The pre-eminence of the merchant in the emerging economy of the eighteenth century has been the basis of much of the historiography of the eighteenth century that goes under the name of being revisionist and one that tends to downplay the so called centralised dimensions of the Mughal set up and to question the rupture that the colonial conquest brought about in the Indian economy. The decay of the Mughal empire and the agrarian system that had supported it, according to historians like Andre Wink and C. A. Bayly, was the result of long-term social processes that ate into the Mughal structure and enabled its power holders to assert their autonomy. These power holders were generally rural and revenue intermediaries and also those commercial groups who had entered revenue farming and began to invest in land. The Mughal State was not always able to control them and bring them under its centralised control, and as Chetan Singh has demonstrated in his work on the Punjab, the state in the peripheral regions contracted very informally with local communities. The growing strength of intermediaries is evident from Muzaffar Alam's work (The Crisis of Empire in Mughal North India: Awadh and the Punjab 1707—1748) which makes an effective case for peasant rebellions led by zamindars in areas of relative prosperity and seriously challenged the view that high revenue always led to exploitation. The gradual maturation of the intermediaries was what formed the basis for the regional state system in the eighteenth century as they had most benefited from the Mughal Empire. The study of intermediary groups ranging from revenue intermediaries and power holders like the Maratha Deshmukhs or the Banaras Rajas to merchants and revenue contractors by historians like C. A. Bayly and Andre Wink have stood in marked contrast to the agrarian orientation of the historians of the Aligarh school and have brought back attention to the non-agrarian sector of the economy. The second aspect of the revisionist historiography has been to look at the advent of the English East India Company rule as part of the same overall process of regional decentralisation and more importantly to re-assess its divisive impact on the Indian economy. For the revisionists, it is not as though colonial rule was without consequence; the question was to figure out when the consequences became perceptible and whether these were irreversible. In other words, much of the debate has been to do with the timing of the colonial impact, not with denying it altogether. For C. A. Bayly, the decline of the eighteenth century was too much of an overstatement, especially in view of the vitality and development of many areas in the country and the mobility and aspirations of new and old social groups. The regrouping of trade routes and economic activity working in tandem with new regional political developments helped intermediary groups to emerge as new movers and shakers and to pave the way for the foundations of Company rule, which thus had distinctly indigenous origins. Implicit in such a contention is also the assumption that Company rule as it began in 1757 was not such a dramatic rupture as had once been projected and that the real definitive break came much later when India was transformed into a typical colonial economy. Such a position is in marked contradistinction to the views held by Irfan Habib who saw the' eighteenth century as a period of chaos and decay when the Mughal Empire lost its vitality and the inherent contradictions of its supporting structure were revealed and aggravated by the Company's politics of self-aggrandisement. While there is no doubt that the establishment of Company rule severely strained the existing political and economic set up, it is also important to take note of the diversity and depth of regional development that occasionally offset the linear history of decline. It is here that revisionist historiography has made singularly significant contributions and has attempted a deeper and more imaginative micro-study approach to locate the specificity of regional historical experience. Just how agrarian colonisation facilitated the rise of certain social groups and how this altered caste boundaries, how complex networks of transformation headed by multiple agents in addition to the state or the colonial power, impacted local society and accelerated certain trajectories of development in the long eighteenth century have formed the subject matter of a lot of revisionist history and have undoubtedly deepened our understanding of historical change in early modern India. The trajectory of the eighteenth century regional states was in part interrupted by the intrusion of the English East India Company but whether this alone was instrumental in thwarting the transition to capitalism in India remains a matter of conjecture. What is less debatable is the fact that early modern India did not have the institutions of civil society and while the advances in banking and trade were impressive, technology remained at a lower level of development. The cheapness of Indian labour was at once a help and a hindrance.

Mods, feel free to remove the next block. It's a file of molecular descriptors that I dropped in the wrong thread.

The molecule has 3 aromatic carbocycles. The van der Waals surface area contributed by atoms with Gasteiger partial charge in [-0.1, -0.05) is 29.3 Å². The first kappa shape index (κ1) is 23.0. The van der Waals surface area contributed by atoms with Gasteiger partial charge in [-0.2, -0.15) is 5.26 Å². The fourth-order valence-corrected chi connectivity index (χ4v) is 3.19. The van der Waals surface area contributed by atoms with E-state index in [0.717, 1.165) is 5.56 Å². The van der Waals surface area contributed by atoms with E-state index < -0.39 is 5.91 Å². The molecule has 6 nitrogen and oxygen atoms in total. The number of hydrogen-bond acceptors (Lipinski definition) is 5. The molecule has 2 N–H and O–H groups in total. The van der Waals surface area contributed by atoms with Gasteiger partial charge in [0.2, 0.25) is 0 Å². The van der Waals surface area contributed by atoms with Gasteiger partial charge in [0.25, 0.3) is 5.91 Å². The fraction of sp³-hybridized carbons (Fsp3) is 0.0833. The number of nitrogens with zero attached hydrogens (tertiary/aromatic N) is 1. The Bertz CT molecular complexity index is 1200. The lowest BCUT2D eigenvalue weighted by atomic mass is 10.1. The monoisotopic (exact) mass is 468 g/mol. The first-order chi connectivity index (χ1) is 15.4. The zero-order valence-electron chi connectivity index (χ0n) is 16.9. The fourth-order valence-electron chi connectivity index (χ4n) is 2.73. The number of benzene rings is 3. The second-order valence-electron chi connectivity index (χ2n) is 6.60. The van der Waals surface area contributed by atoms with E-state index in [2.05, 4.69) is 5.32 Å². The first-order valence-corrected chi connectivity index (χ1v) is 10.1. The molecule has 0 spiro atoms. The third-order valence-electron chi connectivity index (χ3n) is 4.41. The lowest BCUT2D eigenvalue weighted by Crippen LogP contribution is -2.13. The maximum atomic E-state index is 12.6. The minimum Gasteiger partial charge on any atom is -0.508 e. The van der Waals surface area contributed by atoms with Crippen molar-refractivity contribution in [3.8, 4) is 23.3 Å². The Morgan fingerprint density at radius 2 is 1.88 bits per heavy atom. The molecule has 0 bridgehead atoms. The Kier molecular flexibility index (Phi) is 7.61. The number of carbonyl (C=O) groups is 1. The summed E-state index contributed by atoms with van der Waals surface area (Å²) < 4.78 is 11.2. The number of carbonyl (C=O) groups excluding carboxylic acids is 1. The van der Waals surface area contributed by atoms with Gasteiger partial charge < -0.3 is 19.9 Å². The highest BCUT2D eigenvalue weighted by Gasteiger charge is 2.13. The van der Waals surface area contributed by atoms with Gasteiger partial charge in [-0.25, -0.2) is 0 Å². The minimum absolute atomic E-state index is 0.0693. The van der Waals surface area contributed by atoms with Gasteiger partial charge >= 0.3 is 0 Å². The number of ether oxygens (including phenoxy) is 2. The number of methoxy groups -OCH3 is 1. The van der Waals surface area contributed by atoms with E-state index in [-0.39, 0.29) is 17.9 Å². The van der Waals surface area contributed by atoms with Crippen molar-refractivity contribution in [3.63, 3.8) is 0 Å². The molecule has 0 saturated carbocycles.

The making of the Company Raj in India is the second broad theme around which the textbook has been organised. The ways in which the Company infiltrated into the state system, expanded its commercial agenda and then became a ruler taking recourse to traditional forms of legitimacy are addressed in some detail. The empire was not won in a fit of absent mindedness—the Company cast itself like a regional power and it was from the 1790s that it became strong enough to think of dominating political events. This produced a new imperial temper coinciding with the arrival of Lord Wellesley and then with the advent of more vigorous social reform. The consequences of Company intervention in social and political affairs were exacerbated by a growing distance between the rulers and their subjects, the full extent of which was revealed in the violence that accompanied the great revolt of 1857. In fact by the end of the period under review, the very nature of the Raj had changed as had the disposition of the Company's men. The age of partnership had run its course, leaving the stage open for a progressive racialisation of British colonialism. As Durba Ghosh remarks in her work on Sex and the Family in Colonial India: The Making of Empire, the expansion of the Company's frontiers corresponded with growing anxieties about social frontiers and the ways in which inter-racial relationships had to be managed.